The EERA community has also contributed to lowering the cost of renewables - through national and EU projects - and has supported the SET Plan roadmap throughout.
Over recent months, our Joint Programmes have made instrumental contributions to the SET Plan Temporary Working Groups, covering all ten SET Plan key actions.
Our work focuses on research and we have been working with companies, European Technology and Innovation Platforms (ETIPs) and other industry organisations to support R&I along the value chain. A good example of our cooperation with industry is the recent Energy Storage Technology Development Roadmap, released jointly by the EERA Joint Programme on Energy Storage and EASE (the European Association for Storage of Energy), which identifies priorities and actions to support the energy storage sector in Europe. This is very useful in times when the importance of battery capabilities is much debated.
The SET Plan is entering its most important phase now – executing the implementation of its 10 Actions. What challenges do you see, and how can EERA contribute not only to its execution, but also to forging the required cooperation across and throughout the SET Plan community?
This is a huge task: trying to achieve so much with limited control and resources at hand. EERA can contribute to the implementation of the SET Plan by gathering European players to address R&I actions, through a variable geometry of national teams and funds topped up by EU funding through Horizon 2020 and the next EU Framework Programme. This can be achieved through the support of dedicated concerted actions such as can be seen with European Common Research and Innovation Agendas (ECRIA) and Integrated Research Programmes (IRP). This can help to consolidate the existing activities of JPs and to develop new ones, for example on technology transfer, mobility, international cooperation and open data. However, for these to be successful, it is essential that we work together with governments, industry and the wider research community. In this respect, we strongly encourage our Joint Programmes to support SET Plan implementation through the Temporary Working Groups, together with industry and under the lead of national governments. We are also campaigning for the establishment of European Centres of Excellence in energy research, based on national centres or clusters, with added value created by the framework programmes. This will provide strong leverage and will help to promote key European assets in energy, now and in the future. For instance, why not create a European Centre of Excellence on energy storage to support national initiatives through coordinated action at European level? This is one example of how additional contributions can have huge multiplier effects. EERA is in itself an excellent example of such an effort in energy research, guided by the SET Plan.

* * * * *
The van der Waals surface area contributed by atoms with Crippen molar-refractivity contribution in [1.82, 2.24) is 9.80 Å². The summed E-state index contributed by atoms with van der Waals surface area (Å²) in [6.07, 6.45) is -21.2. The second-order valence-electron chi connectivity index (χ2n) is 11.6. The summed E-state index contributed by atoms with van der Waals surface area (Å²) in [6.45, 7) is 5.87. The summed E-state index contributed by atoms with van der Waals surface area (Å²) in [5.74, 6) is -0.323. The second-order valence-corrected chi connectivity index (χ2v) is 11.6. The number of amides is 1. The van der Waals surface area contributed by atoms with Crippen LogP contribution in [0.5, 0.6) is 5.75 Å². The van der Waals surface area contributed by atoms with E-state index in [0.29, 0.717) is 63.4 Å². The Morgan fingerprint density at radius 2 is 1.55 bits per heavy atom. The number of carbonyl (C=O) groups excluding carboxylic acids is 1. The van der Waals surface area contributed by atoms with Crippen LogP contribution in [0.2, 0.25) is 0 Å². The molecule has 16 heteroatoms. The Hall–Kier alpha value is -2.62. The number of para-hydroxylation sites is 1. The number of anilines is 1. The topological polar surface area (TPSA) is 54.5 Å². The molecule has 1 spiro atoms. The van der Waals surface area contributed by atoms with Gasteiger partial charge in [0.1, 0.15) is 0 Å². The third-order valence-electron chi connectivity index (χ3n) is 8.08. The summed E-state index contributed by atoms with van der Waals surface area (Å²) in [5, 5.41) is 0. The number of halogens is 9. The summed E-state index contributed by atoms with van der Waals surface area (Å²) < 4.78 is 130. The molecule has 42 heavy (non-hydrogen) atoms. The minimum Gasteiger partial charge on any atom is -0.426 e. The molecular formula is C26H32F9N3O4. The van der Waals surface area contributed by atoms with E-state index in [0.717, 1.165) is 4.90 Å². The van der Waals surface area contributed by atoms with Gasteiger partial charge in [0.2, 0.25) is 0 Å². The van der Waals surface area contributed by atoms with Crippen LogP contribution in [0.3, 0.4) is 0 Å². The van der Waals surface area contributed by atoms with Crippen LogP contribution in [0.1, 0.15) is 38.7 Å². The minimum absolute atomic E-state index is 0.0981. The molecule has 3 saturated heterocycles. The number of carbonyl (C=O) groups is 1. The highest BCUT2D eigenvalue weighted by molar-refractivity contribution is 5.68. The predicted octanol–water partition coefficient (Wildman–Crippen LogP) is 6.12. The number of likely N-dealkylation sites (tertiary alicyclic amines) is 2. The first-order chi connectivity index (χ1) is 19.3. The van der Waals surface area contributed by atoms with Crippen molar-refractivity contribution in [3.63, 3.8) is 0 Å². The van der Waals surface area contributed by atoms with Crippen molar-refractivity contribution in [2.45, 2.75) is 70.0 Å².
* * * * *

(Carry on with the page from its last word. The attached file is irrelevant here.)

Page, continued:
Dr. Nils A. Røkke
Chairman of the European Energy Research Alliance (EERA)
Executive Vice President Sustainability in SINTEF, Scandinavia’s largest R&D Institute. Member of the management board of SINTEF. PhD in combustion from NTH (NTNU). Since May 2017 Chairman of EERA- the European Energy Research Alliance.
Gas Turbine Design and Development Manager in Rolls Royce Marine before returning to SINTEF in 2002 as Vice President Gas Technologies and Director of the Gas Technology Centre NTNU-SINTEF. Member of the European ZEP (zero emission power) Advisory Council, Co-chair of the Executive Committee of ZEP and member of the Divisional Board (Energy, Resources and Environment) of the Norwegian Research Council (RCN). Board member of the Norwegian Climate Foundation. Chair of ECCSEL (European CCS Labs) an energy ESFRI lab.